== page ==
Does Statistical Amateurism Cause Questionable Research Practices? Book Review of “Never Waste a Good Crisis”

Klaas Sijtsma is an experienced psychometrician and former rector magnificus of Tilburg University. In “Never waste a good crisis”, Sijtsma discusses academic fraud (and in particular the infamous Stapel case, the fallout of which he had to deal with as dean of the School of Social and Behavioral Sciences at Tilburg University) and questionable research practices (henceforth QRPs). Importantly, Sijtsma also offer some refreshingly direct suggestions on how the reliability of psychological science may be improved.

Solicit Statistical Advice!

Before outlining the contents of the book, I would like to focus on Sijtsma’s main recommendation. The argument is straightforward: statistics is difficult, and empirical researchers who wish to analyze their data ought to solicit professional statistical advice rather than trying something for themselves. When I asked Klaas Sijtsma about this in person, he elaborated (I am paraphrasing here):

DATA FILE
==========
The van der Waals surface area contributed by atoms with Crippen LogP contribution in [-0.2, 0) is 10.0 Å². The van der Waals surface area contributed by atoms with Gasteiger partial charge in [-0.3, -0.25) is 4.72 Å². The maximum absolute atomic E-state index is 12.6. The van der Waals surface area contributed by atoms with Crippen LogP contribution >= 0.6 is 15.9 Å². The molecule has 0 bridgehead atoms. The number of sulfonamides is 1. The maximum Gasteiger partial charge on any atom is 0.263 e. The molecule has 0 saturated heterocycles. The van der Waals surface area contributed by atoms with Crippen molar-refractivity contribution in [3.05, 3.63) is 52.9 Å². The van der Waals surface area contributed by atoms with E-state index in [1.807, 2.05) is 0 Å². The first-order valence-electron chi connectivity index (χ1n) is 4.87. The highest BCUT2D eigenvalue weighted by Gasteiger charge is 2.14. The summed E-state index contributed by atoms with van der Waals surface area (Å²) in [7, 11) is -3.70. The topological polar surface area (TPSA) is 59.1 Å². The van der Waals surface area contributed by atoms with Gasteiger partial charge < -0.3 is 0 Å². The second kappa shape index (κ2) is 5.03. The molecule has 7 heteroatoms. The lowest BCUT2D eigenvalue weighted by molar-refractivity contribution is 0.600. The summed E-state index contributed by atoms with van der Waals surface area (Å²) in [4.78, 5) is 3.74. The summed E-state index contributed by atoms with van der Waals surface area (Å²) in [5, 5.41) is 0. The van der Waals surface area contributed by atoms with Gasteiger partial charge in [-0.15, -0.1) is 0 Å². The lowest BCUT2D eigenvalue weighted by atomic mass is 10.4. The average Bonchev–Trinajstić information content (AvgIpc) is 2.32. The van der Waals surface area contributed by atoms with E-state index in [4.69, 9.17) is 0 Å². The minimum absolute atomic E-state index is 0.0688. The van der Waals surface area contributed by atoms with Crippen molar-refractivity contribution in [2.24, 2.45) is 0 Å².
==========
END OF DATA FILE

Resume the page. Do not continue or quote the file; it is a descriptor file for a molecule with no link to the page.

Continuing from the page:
My recommendation was inspired by daily life. If my car breaks down then I take it to a mechanic — I do not try to fix it myself. And if I I have an issue with my teeth I go and see a dentist rather than my neighbor. 

To this I can add an anecdote of my own. As a graduate student in the cognitive department I oversaw an empirical study conducted by four undergraduates. When the data needed to be analyzed, the undergrads visited the methods department and sollicited statistical advice. The statistician on duty expressed surprise at the intended analysis plan (a standard ANOVA on average response times) and recommended a linear mixed effects model instead. I quickly convinced the undergrads that we should keep things simple and stick to the analysis that everybody else in the field was using for these kinds of experimental designs. In hindsight, I believe that the statistician was right and I was wrong.

Klaas makes his case forcefully, clearly, and repeatedly. Consider the following characteristic fragments from “Never waste a good crisis”:

There is little if any excuse for using obsolete, sub-optimal, or inadequate statistical methods or using a method irresponsibly, and inquiring minds find out that better options exist even when they lack the skills to apply them. In the latter case, a statistician can offer solutions. (p. 44)